AP interview: Ryan backs off promise not to add to deficitSeptember 14, 2017 8:35am

WASHINGTON (AP) — House Speaker Paul Ryan backed off months of promises that the Republicans' tax plan won't add to the nation's ballooning deficit, declaring in an AP Newsmaker interview that the most important goal of an overhaul is economic growth.

Asked twice whether he would insist the emerging tax plan not pile more billions onto the $20 trillion national debt, Ryan passed up the chance to affirm that commitment. GOP leaders made that "revenue neutral" promise in a campaign manifesto last year and many times since.

"We want pro-growth tax reform that will get the economy going, that will get people back to work, that will give middle-income taxpayers a tax cut and that will put American businesses in a better competitive playing field so that we keep American businesses in America," the Wisconsin Republican told Associated Press reporters and editors on Wednesday. "That is more important than anything else."

Ryan's comments signaling possible retreat on a core GOP commitment came amid quickening action on taxes, which Republicans view as their last, best chance to notch a significant accomplishment to take to voters in the 2018 midterm elections following the collapse of their "Obamacare" repeal drive. Yet even as President Donald Trump hunted for Democratic votes for a plan that's not yet taken shape, and GOP leaders laid out an aggressive timetable to lawmakers, significant hurdles remained.

A major one is the GOP's failure, thus far, to pass a federal budget, which under legislative rules is a prerequisite for a tax plan that can avoid being stalled to death by Democrats in the Senate.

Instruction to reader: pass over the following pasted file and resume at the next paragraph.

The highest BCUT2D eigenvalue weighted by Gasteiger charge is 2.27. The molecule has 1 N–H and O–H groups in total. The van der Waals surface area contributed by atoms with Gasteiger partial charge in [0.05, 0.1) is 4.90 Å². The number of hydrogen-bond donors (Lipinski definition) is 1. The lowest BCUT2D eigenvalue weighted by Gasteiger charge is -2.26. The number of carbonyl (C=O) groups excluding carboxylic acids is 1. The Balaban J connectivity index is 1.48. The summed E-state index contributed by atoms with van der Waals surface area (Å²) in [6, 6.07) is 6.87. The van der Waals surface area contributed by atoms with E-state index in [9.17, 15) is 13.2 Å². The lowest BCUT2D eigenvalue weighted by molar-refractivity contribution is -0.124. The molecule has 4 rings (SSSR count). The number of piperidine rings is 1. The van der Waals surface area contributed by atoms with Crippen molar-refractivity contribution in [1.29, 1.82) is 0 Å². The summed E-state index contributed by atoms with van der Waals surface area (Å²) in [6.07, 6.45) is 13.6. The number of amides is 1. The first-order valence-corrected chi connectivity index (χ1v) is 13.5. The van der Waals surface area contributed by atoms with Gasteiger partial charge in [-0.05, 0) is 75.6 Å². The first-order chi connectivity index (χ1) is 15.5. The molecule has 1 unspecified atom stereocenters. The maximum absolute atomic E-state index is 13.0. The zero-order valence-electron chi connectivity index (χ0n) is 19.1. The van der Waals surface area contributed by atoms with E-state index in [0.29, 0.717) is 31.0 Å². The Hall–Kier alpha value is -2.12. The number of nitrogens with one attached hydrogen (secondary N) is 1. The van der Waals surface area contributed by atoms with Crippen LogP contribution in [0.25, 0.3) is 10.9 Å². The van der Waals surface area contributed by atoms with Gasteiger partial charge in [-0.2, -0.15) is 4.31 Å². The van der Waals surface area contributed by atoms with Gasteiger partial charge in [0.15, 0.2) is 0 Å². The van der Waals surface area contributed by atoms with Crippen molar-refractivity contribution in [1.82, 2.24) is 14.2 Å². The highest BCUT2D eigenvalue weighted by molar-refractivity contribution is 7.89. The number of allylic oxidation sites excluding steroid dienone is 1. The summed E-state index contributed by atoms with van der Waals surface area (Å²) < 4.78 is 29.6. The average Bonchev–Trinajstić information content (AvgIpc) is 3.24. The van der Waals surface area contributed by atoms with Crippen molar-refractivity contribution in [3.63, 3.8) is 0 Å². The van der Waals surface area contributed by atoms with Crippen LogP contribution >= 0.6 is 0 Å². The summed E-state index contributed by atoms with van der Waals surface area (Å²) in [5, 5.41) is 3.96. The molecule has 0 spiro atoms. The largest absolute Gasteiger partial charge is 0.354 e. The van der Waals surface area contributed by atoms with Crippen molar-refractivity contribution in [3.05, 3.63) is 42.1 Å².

Others involve the contents of the tax blueprint itself, which Ryan and his lieutenants envision as a far-reaching reform plan that would significantly lower rates for corporations and individuals while cleaning up the loophole-ridden code. One problem is that every tax deduction has its own constituency, and Ryan has already ruled out eliminating some of the most popular ones, including deductions for home mortgages and charitable giving.

Objections also threaten from the GOP's seemingly shrinking ranks of deficit hawks if Ryan, Trump and Senate Majority Leader Mitch McConnell do try to move forward with a tax plan that could cost hundreds of billions of dollars, without paying for it with cuts in federal spending or some new sources of revenue. Sen. Bob Corker, R-Tenn., chairman of the Foreign Relations Committee, issued a statement earlier this week calling the debt the "greatest threat to our nation," greater than North Korea, Russia or the Islamic State group.